The decision in Chaidez was not unanimous. Justice Sotomayor, with whom Justice Ginsburg joined, penned a dissenting opinion that took an entirely different view of the interrelationship between the Strickland standard and the Court's decision in Padilla, one more akin to our reasoning in Clarke. The dissent began by pointing out that "the proper measure of attorney performance remains simply reasonableness under prevailing professional norms." Chaidez, supra at 1114 (Sotomayor, J., dissenting), quoting Strickland, supra at 688. Moreover, the reasonableness prong "takes its content from the standards by which lawyers judge their professional obligations . . . and those standards are subject to change." Chaidez, supra at 1114 (Sotomayor, J., dissenting), citing Strickland, supra. For this reason, in Padilla, the Court's application of Strickland "followed naturally" from the "changes in immigration law and the accompanying evolution of professional norms" over the previous fifteen years. Chaidez, supra at 1116 (Sotomayor, J., dissenting).
According to the dissent, Padilla reached the result that it did "because those norms reflected changes in immigration law . . . , not because the Sixth Amendment right had changed at all." Chaidez, supra at 1117 (Sotomayor, J., dissenting). Thus, in the same way that we concluded in Clarke, supra, that application of a general standard designed to apply to varying factual scenarios does not engender a new legal rule, the dissent in Chaidez, supra at 1115, agreed that "where we merely apply Strickland in a way that corresponds to an evolution in professional norms, we make no new law."
b. Application of Padilla in Massachusetts following Chaidez. In Clarke, supra at 45, our analysis was concerned solely with the question whether, in the absence of Supreme Court guidance, the Sixth Amendment right to effective assistance of counsel, as explicated in Padilla, applied retroactively to cases on collateral review. We did not consider whether the right to the effective assistance of counsel under art. 12 also included the right to accurate advice from counsel concerning the deportation consequences of pleading guilty, or whether such a right might apply retroactively. Because the defendant raises claims under both the Sixth Amendment and art. 12, we address both avenues of potential relief.
i. Retroactivity of the Sixth Amendment right to effective assistance of counsel under Massachusetts law. Given that the Supreme Court's holding in Chaidez is plainly at odds with our decision in Clarke, the question is whether we may give broader retroactive effect to Padilla as a matter of State law than it would otherwise enjoy under Federal law. [Note 14] We conclude that we may.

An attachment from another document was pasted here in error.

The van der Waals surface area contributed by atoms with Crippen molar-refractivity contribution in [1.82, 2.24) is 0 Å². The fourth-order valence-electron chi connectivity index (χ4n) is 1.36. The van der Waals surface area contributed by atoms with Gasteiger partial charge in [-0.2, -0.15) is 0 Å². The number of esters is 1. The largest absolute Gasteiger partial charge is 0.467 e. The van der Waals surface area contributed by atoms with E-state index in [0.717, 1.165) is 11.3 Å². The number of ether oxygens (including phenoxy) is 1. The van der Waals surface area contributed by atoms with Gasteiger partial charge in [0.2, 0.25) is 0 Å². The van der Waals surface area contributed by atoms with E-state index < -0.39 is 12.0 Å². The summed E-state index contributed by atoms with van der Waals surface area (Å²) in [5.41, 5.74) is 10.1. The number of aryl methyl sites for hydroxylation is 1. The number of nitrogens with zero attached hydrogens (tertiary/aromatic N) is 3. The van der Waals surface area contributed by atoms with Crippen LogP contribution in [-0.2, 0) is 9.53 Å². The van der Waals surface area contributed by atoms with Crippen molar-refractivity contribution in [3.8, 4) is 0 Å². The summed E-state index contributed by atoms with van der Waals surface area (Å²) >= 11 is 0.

As discussed above, the Supreme Court's test for retroactivity is set forth in Teague, supra at 307, and its progeny. [Note 15] The
Teague analysis is based on two primary policy considerations: comity and finality. [Note 16] Danforth, supra at 279-280; Teague, supra at 306. The benefit of Teague is that it provides a "bright line rule on the issue of when relief is to be retroactive." Danforth v. State, 761 N.W.2d 493, 499 (Minn. 2009). In view of our concern that the finality of convictions not be unduly disturbed and our desire to have a clearly defined retroactivity standard, we adopted the Teague framework in Bray, supra at 300-301. Under the Teague-Bray framework, we first determine whether a rule is "new" or "old." See Teague, supra at 301; Bray, supra. If a rule is "new," it applies only to defendants whose cases are not final unless two narrow exceptions apply; [Note 17] if a rule is "old," it also applies retroactively to defendants whose cases were final at the time the rule was announced. Whorton v. Bockting, 549 U.S. 406, 416 (2007).
Although we consider the retroactivity framework established in Teague to be sound in principle, the Supreme Court's post-Teague expansion of what qualifies as a "new" rule has become so broad that "decisions defining a constitutional safeguard rarely merit application on collateral review." Colwell v. State, 118 Nev. 807, 818, cert. denied, 540 U.S. 981 (2003). As discussed above, according to the original formulation discussed in Teague, supra at 301, "a case announce[d] a new rule if the result was not dictated by precedent" at the time the defendant's conviction became final. In its subsequent jurisprudence, however, the Supreme Court has greatly expanded the meaning of what is "new" to include results not "apparent to all reasonable jurists" at the time. Lambrix v. Singletary, 520 U.S. 518, 527-528 (1997).
Although we adopted the Teague retroactivity framework in Bray, supra, including the Court's original construction of what constitutes a "new" rule, we have not specifically considered whether we ought to incorporate the Supreme Court's broadened
formulation of that test into our own definition of what constitutes a "new" rule under Bray. See Commonwealth v. Melendez-Diaz, 460 Mass. 238 , 247-248 (2011) (declining to consider whether, as matter of State law, broader retroactive effect may be given to Federal constitutional rule and instead deciding that Melendez-Diaz v. Massachusetts, 557 U.S. 305, 311 , announced new rule based on Federal retroactivity standard set forth in Teague and its progeny). We conclude that we should not adopt this expansion. Rather, we continue to adhere to the Supreme Court's original construction that a case announces a "new" rule only when the result is "not dictated by precedent." Our ability to adopt this narrower interpretation, and thereby expand the availability of remedies for violations of Federal constitutional rights, is specifically permitted by the Supreme Court's decision in Danforth.